When I say "yes" to spending time with my munchkin instead of working, I'm telling him, "right now, you are more important. I am saying "no" to other things and instead am choosing you." On the flip side, when I decide to stay late at work, bring work home, or even work outside the home at all, I'm also saying, "there are other things that are also important, and sometimes I do those things instead of being with you." Being a mom means that I'm not always, or even often, going to stay late at work, take on every extra task, and might try not to put myself in job positions that are going to make mommying impossible. Being a doctor means that I'm not always going to be home to put munchkin to bed, to spend large amounts of day time together, to see each important moment. That's hard to hear, do, feel. Of course I've made sure someone else can pick him up, watch him, nurture him, when I can't (big shout out to J!), which is something I can't do with my doctoring work. I hope munchkin grows up seeing his mom care about hurting people, and also that he grows up with a mom who disciples him to care for hurting people.
I suppose we all have slightly different definitions of what it means to be a great mom and be a great out-of-home worker- different definitions of what it means to "have it all." The way it's talked about in recent media and news leaves me feeling exhausted, with no room for margin, and feeling consistently inadequate in all areas- home and work. I probably could "have it all," working late after kids are in bed, being a super efficient person during each nap time at home and lunch break at work. But, what I'm finding, is that I don't want "it all." Not like that, at least. Time and space are finite for me, and how I choose to spend my time and space is part of how I say to the world- "this is something I value!" Of course I can value more than one thing and place, and going to work doesn't mean I don't value being home, but it does mean I do value being at work. My limitations of body, time, and space aren't meant to be stretched to the max, striving for some time-warped world and teleporting body; they are gifts to live within, and give the grace needed to not have, do, or be "it all."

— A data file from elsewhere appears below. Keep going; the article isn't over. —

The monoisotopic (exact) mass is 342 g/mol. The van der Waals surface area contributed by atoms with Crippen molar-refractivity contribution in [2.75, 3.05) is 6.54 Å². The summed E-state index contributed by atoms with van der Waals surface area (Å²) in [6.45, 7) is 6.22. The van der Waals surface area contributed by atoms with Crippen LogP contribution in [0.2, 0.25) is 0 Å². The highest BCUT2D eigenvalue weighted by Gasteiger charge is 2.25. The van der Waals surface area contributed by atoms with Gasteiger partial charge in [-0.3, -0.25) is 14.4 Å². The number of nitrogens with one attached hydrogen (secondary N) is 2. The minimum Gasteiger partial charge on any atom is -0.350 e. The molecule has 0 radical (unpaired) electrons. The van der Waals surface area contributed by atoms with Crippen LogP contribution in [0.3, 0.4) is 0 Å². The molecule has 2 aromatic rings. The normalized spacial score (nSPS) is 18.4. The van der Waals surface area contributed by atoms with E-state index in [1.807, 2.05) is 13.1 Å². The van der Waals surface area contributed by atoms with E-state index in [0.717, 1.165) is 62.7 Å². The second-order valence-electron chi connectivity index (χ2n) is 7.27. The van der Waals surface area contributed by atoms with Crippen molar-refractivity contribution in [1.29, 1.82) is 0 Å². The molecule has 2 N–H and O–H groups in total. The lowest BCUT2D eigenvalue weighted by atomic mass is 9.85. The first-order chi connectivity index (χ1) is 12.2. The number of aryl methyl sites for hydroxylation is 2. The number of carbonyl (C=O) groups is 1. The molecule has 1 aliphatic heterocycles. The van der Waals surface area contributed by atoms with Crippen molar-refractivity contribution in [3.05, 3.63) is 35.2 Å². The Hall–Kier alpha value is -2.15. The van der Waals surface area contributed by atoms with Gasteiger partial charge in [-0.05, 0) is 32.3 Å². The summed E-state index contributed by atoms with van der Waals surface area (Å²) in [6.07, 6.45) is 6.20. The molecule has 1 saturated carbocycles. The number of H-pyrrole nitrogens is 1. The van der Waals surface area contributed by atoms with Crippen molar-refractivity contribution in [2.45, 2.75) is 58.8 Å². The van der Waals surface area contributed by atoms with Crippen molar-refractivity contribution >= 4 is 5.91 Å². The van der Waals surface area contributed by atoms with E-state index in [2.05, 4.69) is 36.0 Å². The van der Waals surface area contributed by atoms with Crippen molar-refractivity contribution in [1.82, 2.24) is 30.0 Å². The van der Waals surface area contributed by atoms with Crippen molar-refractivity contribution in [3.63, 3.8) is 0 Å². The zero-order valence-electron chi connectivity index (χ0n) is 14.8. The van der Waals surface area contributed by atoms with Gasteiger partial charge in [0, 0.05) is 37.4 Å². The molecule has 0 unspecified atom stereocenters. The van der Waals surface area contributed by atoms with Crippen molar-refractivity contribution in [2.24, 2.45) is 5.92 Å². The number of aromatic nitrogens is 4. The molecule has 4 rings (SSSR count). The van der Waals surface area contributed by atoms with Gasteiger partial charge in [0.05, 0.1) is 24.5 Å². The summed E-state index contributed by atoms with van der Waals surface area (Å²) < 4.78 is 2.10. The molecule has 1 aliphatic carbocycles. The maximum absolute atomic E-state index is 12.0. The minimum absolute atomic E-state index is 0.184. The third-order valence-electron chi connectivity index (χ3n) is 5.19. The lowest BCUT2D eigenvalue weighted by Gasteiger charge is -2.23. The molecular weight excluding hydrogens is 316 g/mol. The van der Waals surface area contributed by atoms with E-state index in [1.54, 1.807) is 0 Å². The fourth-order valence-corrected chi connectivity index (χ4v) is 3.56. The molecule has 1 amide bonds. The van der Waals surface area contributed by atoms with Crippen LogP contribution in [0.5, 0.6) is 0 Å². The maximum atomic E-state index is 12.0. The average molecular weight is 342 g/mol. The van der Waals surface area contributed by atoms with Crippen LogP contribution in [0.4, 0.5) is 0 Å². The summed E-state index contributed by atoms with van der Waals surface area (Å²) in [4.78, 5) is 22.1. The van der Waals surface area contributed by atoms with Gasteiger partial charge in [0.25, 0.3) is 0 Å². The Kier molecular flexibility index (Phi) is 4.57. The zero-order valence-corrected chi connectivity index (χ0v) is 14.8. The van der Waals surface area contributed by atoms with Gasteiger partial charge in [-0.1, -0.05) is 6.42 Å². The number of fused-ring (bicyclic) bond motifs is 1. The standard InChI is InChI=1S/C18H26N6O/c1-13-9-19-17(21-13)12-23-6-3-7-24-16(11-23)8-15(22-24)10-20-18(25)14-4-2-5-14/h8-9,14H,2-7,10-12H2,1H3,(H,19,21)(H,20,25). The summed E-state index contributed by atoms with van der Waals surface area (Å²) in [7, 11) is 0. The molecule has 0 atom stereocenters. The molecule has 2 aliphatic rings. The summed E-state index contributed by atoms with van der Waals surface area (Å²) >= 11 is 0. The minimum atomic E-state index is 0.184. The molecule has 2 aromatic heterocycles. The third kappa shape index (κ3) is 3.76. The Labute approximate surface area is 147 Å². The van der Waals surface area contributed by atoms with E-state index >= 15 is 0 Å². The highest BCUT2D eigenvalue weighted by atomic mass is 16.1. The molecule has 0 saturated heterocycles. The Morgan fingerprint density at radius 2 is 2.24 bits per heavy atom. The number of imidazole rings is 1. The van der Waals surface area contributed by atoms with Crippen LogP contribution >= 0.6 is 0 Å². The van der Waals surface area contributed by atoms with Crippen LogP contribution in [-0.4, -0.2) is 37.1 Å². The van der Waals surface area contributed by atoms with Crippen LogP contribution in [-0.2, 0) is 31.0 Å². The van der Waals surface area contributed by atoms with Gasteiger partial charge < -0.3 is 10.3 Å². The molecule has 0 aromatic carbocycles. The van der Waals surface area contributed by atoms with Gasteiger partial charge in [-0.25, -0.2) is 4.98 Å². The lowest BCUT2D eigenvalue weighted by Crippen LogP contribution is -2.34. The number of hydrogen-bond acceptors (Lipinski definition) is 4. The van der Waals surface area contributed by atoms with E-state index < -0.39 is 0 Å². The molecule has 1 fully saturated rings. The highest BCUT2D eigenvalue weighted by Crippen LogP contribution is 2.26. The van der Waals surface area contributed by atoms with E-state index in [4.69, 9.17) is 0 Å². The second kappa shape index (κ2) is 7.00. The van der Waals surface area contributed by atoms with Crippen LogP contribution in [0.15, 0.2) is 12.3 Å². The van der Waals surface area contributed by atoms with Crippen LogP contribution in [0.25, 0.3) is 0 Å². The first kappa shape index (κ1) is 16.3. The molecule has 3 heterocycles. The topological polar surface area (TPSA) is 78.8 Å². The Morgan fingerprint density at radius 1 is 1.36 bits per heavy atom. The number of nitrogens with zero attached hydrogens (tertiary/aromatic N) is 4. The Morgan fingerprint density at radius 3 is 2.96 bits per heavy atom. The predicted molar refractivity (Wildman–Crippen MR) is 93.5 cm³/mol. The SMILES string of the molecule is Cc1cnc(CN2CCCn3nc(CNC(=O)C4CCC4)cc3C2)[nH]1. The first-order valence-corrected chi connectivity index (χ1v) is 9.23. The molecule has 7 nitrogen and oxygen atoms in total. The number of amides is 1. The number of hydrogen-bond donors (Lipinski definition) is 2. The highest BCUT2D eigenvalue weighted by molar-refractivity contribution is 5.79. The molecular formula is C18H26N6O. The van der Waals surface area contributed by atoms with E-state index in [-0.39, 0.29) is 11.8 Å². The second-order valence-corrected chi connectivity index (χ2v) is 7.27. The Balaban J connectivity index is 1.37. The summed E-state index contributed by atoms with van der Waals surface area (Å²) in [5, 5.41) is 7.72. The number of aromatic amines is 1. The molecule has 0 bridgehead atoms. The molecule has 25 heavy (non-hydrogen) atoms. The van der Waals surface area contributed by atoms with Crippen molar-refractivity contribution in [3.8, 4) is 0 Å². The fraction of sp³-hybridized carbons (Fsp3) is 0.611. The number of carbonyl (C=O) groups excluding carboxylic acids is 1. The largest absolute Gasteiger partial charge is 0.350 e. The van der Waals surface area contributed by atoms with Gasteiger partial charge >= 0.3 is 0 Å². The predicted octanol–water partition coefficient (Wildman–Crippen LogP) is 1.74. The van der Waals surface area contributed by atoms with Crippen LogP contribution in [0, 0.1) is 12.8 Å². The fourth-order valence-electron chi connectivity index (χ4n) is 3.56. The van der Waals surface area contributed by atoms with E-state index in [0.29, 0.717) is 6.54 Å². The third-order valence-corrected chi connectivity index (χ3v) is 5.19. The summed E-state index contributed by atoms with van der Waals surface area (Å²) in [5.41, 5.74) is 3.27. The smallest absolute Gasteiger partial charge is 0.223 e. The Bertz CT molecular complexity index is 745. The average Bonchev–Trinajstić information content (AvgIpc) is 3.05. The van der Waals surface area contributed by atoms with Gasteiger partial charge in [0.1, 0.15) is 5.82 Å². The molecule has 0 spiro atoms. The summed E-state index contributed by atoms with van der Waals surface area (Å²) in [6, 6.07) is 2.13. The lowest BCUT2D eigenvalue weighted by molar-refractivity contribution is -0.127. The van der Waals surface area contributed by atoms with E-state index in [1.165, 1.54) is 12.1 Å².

There is a lot more nuance to this whole topic than simply "yes" and "no," and there is a wide gradient between "having it all" and being restricted and discouraged from work outside the home. Like most things, real life is somewhere in-between, usually.
Instead what I've learned is that working and mommying is like being given two good gifts, each held in one hand. But, sometimes one of them requires two hands, and that means putting the other one down. When I toss munchkin in the air and see his toothy grin, the gift of work has been placed on the floor. When I loose track of time at work or dream about running a health clinic/center in an underserved neighborhood, munchkin is being tossed in the air by someone else during those moments, and I'm holding more fully the gift of doctoring work.
So, every "yes" is also a "no," and I have been given two good gifts (and more). Also, there's a lot of grace to be found in the midst of the yes', no's, and gift juggling.